When it comes to steamrollering the sales charts you really need an SUV these days, especially as the appeal of their rugged looks and raised ride heights shows no signs of waning. Yet despite their off-roader aping style, these machines are little more than family hatchbacks with some tough tinsellng - drive any further off the beaten track than the odd gravel car park and you'll be left marooned and mired in mud. If you really want to climb every mountain and ford every stream then you'll need a proper rough-and-tumble 4x4.
And that's exactly what the cars listed here are: proper mud-plugging machines that have been designed to tackle the sort of terrain that would make a mountain goat think twice. As ever, the choices when it comes to this class of car aren't straightforward, as some prioritise off-road performance above all else while others are the consumate all-rounders, as happy bouncing over boulders as they are tearing along Tarmac. And that's before you start getting bogged down (well, maybe not in these machines) in the details about breakover angles, wading depths and axle articulation, not to mention locking differentials and low-range gear ratios.
Yet whatever your offroading wants or needs, there should be something in our top 10 of topography-tamers that should suit your requirement and budget.
After a preamble that lasted more than a decade, Land Rover finally showed off the long-awaited follow-up act to the original Land Rover in 2019 and launched the car in showrooms in 2020. Having switched from a ladder-frame construction to a monocoque, and for plenty of reasons otherwise, this new Land Rover Defender is more of a successor than a direct replacement - and some feared that it wouldn't have quite the same kind of mud-plugging, rock-hopping, water-fording, slope-scaling and axle-twisting prowess as a result.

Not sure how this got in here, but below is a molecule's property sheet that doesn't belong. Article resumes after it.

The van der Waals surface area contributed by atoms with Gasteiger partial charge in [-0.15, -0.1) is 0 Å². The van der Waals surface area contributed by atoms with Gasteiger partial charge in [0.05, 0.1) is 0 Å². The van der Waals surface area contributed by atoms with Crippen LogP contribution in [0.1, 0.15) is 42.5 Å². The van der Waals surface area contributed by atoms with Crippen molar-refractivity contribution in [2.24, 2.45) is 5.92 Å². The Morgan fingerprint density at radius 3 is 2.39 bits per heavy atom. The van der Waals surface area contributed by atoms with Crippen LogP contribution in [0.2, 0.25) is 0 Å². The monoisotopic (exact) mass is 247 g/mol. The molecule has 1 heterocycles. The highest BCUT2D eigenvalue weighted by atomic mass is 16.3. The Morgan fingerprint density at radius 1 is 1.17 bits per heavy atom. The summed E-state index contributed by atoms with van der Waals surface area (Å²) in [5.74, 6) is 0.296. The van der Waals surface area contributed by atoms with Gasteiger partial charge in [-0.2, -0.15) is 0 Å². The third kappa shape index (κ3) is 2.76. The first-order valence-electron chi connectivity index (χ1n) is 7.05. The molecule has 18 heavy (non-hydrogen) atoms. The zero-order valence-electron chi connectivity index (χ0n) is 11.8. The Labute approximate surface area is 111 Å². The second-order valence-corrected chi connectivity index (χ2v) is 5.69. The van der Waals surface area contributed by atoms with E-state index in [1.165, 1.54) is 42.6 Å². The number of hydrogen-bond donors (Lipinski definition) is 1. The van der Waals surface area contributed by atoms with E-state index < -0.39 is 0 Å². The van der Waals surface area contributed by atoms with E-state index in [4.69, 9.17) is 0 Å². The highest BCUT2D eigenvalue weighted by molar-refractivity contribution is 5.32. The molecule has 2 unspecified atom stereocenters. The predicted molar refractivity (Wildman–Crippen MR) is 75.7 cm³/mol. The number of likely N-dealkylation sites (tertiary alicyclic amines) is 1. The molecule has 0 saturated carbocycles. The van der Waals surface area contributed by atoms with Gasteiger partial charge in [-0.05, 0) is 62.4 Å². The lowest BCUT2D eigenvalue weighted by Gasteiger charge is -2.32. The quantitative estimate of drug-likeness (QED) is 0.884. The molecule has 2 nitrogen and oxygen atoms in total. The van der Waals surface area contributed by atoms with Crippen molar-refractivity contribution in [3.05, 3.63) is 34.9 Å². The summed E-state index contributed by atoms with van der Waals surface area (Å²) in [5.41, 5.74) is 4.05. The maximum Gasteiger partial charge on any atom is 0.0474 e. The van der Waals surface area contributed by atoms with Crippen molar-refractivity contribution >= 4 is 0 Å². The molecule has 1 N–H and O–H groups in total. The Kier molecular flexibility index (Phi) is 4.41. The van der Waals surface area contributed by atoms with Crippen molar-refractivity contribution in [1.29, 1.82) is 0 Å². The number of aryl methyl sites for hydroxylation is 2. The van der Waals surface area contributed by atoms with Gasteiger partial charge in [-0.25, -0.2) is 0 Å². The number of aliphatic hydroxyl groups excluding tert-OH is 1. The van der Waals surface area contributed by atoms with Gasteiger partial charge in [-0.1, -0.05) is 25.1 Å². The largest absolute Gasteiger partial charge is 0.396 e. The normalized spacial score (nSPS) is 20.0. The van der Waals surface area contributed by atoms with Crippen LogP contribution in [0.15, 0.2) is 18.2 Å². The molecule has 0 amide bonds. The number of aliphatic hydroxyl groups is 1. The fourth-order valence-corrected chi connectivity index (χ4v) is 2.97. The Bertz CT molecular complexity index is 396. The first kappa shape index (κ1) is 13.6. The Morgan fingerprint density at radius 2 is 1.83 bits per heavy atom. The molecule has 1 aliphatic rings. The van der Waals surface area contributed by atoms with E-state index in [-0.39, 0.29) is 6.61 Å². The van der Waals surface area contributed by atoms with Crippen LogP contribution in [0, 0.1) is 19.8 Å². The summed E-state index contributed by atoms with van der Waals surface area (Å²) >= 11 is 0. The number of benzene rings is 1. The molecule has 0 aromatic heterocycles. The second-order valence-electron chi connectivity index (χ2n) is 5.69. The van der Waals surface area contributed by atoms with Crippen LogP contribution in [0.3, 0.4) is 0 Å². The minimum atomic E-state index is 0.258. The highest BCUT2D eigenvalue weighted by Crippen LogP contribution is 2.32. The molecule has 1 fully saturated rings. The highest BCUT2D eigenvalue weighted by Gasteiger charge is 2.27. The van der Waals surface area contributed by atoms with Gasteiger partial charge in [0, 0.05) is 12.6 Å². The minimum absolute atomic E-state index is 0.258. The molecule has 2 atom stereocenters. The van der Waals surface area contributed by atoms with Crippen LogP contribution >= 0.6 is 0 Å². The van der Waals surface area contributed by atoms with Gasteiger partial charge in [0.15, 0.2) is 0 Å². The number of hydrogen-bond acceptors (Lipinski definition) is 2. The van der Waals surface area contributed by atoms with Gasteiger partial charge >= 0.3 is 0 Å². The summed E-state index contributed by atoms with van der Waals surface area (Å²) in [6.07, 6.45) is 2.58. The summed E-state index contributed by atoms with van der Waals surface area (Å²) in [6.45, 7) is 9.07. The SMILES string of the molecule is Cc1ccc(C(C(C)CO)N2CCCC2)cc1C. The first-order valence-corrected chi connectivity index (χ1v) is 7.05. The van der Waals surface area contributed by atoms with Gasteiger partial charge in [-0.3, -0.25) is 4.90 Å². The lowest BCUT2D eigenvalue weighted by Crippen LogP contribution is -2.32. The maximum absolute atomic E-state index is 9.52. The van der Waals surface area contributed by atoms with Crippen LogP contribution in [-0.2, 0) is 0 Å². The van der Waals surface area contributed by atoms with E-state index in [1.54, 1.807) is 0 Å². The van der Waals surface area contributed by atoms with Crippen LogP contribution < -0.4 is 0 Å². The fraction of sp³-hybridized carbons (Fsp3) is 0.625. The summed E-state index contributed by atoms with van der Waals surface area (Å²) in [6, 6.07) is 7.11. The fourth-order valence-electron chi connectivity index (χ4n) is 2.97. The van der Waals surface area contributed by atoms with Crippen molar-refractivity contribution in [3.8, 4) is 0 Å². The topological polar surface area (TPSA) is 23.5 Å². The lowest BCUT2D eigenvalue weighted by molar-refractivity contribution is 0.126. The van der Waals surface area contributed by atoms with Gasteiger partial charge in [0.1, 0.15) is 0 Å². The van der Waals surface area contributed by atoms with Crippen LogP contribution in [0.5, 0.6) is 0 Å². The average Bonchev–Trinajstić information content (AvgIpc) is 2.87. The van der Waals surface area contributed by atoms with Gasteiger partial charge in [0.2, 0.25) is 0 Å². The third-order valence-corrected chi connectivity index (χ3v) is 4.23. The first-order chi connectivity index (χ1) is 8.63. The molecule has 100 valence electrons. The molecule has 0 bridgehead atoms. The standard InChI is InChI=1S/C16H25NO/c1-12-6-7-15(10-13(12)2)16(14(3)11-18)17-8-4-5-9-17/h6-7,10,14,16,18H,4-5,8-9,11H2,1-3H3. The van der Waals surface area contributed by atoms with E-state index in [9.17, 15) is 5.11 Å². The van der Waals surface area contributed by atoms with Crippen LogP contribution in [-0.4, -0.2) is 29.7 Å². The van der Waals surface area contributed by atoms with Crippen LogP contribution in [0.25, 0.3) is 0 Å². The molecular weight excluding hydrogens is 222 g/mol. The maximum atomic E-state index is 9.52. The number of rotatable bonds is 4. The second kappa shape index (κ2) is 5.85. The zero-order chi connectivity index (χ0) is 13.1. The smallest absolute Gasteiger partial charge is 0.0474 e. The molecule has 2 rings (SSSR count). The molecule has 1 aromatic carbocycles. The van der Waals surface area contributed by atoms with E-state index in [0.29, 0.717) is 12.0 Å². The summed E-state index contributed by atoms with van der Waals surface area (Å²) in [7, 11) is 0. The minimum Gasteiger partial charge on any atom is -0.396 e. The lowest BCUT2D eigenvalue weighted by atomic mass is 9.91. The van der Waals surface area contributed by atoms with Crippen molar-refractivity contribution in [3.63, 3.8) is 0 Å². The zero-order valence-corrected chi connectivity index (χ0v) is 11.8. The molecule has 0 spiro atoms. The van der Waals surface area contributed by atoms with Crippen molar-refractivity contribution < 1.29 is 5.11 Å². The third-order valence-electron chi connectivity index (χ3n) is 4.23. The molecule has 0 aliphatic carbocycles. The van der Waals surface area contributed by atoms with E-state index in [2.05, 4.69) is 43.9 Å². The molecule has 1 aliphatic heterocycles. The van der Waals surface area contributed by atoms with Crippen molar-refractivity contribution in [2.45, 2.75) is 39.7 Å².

The new Defender can do almost all of that and more, however. With approach and departure angles of around 40deg, and ground clearance of as much as 291mm thanks to its height-adjustable air suspension, this car has all of the right vital statistics. And yet it's the style in which is tackles off-road driving, and the way it eases the load on the driver to select just the right transmission mode, to maintain just the right amount of forward momentum, and to keep to just the right line through those ruts, that really impresses. And while its square-rigged predeccessor's all-wheel drive system was simplicity itself, the latest car's is the height of sophistication, with the brand's trick Terrain Response system allowing even offroad novices to tackle the most challenging off-road obstacles.
Land Rover now offers four-, six-, and eight-cylinder engines for the car, but the P400e plug-in hybrid has become the only four-pot available, while all the diesels are now in-line sixes. The range-topping P525 V8 version certainly has performance and presence to spare, but the D300 diesel is our pick of them all because it combines plenty of torque with respectable fuel economy, drivability and refinement, and needn't cost as much as some of the other versions of the car. For fleet users and urban dwellers, of course, the P400e plug-in hybrid (which has a claimed electric range of 27 miles) will have its own particular lures.